The Navajo Supreme Court issued a recent opinion addressing jurisdiction and forum selection clauses in the context of real property on the Navajo Nation. Neptune Leasing, Inc. v. Mountain States Petroleum Corp, et al., No. SC-CV-24-10 (2013).1 The Court’s focus highlights the importance of jurisdiction to tribal courts, the difference between the federal and Navajo tests for jurisdiction, and implicates whether forum selection clauses will be enforced.
Case Background: The lawsuit regarded a helium condensing plant located on trust land within the Navajo Nation and owned by Nacogdoches Oil and Gas, Inc. The plant was on land subject to a 1974 Business Site Lease between the Nation and predecessors of Nacogdoches. The 1974 Business Site Lease provided that “all structures, alterations, improvements, additions, machinery or fixtures” on the leased land would become the property of the Nation if such remained in place 90 days after expiration of the lease. The plant was related to several mining and pipeline leases between Nacogdoches and the Nation.
In 2006, Neptune Leasing sold the helium plant to Mountain States Petroleum. However, Neptune accepted a promissory note for the entire sales price, $2,500,000, and Mountain States provided a security agreement with the plant as collateral for the note. Mountain States then sold the plant, and other assets, to Nacogdoches in 2007.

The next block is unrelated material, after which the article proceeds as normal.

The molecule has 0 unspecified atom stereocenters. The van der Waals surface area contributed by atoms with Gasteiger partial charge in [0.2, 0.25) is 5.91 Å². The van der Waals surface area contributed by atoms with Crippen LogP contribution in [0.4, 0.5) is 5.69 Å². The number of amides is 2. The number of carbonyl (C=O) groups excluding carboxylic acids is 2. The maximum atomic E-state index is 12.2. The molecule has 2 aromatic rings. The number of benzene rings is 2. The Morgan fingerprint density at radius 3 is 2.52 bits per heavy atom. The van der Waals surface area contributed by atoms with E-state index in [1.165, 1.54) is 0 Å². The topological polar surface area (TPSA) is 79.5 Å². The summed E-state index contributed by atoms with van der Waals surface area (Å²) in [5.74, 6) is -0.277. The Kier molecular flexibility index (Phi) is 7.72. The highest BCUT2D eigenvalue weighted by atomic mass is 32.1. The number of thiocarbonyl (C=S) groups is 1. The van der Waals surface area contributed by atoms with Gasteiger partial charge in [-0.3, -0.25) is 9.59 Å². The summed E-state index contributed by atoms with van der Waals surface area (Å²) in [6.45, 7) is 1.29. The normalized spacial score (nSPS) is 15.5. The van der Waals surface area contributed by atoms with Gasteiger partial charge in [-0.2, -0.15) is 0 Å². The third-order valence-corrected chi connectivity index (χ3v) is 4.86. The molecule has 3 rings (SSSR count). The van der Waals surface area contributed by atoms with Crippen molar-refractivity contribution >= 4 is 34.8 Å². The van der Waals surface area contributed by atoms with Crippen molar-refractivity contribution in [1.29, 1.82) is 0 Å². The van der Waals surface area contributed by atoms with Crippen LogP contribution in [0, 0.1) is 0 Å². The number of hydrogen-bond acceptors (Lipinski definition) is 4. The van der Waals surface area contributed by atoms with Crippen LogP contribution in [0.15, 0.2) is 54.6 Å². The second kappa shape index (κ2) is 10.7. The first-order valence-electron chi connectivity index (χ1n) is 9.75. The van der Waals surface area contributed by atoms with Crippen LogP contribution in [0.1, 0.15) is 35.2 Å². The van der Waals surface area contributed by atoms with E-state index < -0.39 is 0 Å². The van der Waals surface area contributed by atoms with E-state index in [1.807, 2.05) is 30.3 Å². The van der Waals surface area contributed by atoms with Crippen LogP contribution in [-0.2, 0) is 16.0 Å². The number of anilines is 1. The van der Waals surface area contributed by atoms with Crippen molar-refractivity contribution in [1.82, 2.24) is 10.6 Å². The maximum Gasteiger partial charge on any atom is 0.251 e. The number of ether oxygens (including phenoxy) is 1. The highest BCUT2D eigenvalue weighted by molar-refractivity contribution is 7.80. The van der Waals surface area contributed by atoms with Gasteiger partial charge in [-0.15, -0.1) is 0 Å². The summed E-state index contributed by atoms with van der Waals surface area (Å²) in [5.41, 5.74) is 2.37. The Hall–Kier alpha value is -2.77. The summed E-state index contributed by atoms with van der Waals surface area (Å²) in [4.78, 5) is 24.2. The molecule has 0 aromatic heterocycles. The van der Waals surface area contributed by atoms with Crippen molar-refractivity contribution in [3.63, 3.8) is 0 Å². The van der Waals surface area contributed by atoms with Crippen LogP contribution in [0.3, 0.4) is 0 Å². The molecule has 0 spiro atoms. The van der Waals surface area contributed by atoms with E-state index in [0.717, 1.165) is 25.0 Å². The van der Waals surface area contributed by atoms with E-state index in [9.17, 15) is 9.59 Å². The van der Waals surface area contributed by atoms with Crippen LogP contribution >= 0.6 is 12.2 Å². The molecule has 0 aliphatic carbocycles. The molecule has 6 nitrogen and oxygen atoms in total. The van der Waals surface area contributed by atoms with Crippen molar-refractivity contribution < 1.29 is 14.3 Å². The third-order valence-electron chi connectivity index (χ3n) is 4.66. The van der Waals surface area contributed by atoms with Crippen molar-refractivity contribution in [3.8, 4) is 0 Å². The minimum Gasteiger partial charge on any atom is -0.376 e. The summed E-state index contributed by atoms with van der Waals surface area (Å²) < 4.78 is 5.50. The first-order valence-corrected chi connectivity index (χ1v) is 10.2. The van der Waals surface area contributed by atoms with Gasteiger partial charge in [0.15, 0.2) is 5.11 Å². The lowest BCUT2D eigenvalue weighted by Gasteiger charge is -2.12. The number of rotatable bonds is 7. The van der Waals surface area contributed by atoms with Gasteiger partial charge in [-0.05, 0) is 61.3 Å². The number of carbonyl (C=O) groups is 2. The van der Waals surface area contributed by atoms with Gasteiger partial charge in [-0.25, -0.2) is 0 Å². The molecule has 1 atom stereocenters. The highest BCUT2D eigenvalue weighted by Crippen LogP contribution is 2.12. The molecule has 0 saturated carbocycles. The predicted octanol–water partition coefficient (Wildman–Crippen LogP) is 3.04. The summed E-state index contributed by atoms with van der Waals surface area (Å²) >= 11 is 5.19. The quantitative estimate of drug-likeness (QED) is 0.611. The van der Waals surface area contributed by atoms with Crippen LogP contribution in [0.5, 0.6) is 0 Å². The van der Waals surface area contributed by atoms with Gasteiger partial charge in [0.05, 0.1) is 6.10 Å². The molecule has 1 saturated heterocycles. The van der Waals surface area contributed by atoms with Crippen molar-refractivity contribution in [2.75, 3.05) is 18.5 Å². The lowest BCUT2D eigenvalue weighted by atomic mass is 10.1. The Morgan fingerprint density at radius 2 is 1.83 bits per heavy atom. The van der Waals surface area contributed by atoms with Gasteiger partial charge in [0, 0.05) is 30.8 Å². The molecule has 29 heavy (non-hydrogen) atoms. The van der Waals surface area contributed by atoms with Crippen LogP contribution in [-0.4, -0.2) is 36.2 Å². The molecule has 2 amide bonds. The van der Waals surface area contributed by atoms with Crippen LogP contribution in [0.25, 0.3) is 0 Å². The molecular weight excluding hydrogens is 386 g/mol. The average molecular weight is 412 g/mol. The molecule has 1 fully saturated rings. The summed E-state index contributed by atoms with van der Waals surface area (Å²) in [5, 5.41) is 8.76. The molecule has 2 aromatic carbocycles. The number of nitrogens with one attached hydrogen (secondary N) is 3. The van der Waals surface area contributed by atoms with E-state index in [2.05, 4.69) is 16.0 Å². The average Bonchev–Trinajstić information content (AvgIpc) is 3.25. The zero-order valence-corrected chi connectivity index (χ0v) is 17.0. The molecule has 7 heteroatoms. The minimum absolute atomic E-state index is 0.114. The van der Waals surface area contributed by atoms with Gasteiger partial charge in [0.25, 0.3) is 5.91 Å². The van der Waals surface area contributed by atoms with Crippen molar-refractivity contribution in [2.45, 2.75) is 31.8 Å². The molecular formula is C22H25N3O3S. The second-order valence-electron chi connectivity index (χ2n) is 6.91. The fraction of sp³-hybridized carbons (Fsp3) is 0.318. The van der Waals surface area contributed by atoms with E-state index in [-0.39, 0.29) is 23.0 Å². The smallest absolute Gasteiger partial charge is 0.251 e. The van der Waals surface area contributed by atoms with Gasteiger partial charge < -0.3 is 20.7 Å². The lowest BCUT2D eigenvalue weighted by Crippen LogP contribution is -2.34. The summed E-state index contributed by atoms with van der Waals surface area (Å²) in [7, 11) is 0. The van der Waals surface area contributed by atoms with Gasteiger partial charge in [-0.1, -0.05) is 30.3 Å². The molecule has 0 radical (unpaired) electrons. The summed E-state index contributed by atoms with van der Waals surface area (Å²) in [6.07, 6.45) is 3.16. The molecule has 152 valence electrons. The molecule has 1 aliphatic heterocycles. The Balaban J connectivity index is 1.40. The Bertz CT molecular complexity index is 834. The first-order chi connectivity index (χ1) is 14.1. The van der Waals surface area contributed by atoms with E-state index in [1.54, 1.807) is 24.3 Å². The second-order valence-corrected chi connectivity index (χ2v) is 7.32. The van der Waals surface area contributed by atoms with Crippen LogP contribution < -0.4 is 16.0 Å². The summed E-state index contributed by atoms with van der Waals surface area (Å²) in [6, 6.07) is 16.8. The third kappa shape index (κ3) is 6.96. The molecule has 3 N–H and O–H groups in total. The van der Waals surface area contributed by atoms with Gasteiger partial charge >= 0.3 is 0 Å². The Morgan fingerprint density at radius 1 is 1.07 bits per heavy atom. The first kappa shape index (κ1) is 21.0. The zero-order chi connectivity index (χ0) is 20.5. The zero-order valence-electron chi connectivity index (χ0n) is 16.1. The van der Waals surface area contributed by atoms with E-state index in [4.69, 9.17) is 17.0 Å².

District Court Proceedings: Neptune sued in 2009, seeking repossession of the plant. Mountain States contended that the Court lacked personal jurisdiction over it. Nacogdoches contended that Neptune should establish the debt owed to it by Mountain States in a Texas court under Texas law, consistent with the 2006 contract between Neptune and Mountain States. If that debt was established, Neptune could then seek repossession in Navajo court.
The District Court decided it would “yield jurisdiction” to a Texas court to determine whether a debt was owed and whether the plant secured the debt. The Court retained “exclusive jurisdiction” over the plant, and attempts to repossess the plant. The District Court also determined that it lacked personal jurisdiction over Mountain States, as it had no current contracts or leases with the Nation, and did not have a presence on the Nation.
Supreme Court Proceedings: The Navajo Supreme Court determined that the Nation had personal jurisdiction over Mountain States based on its past business relations with the Nation. The Court also held that contractual agreements cannot devoid the Nation of jurisdiction over transactions regarding trust land, because the Nation has an interest in that land as a beneficiary of the trust relationship, or, as here, in improvements to the land, and transactions regarding land require Navajo consent. The Court declined to enforce the forum selection clause in the contract between Neptune and Mountain States.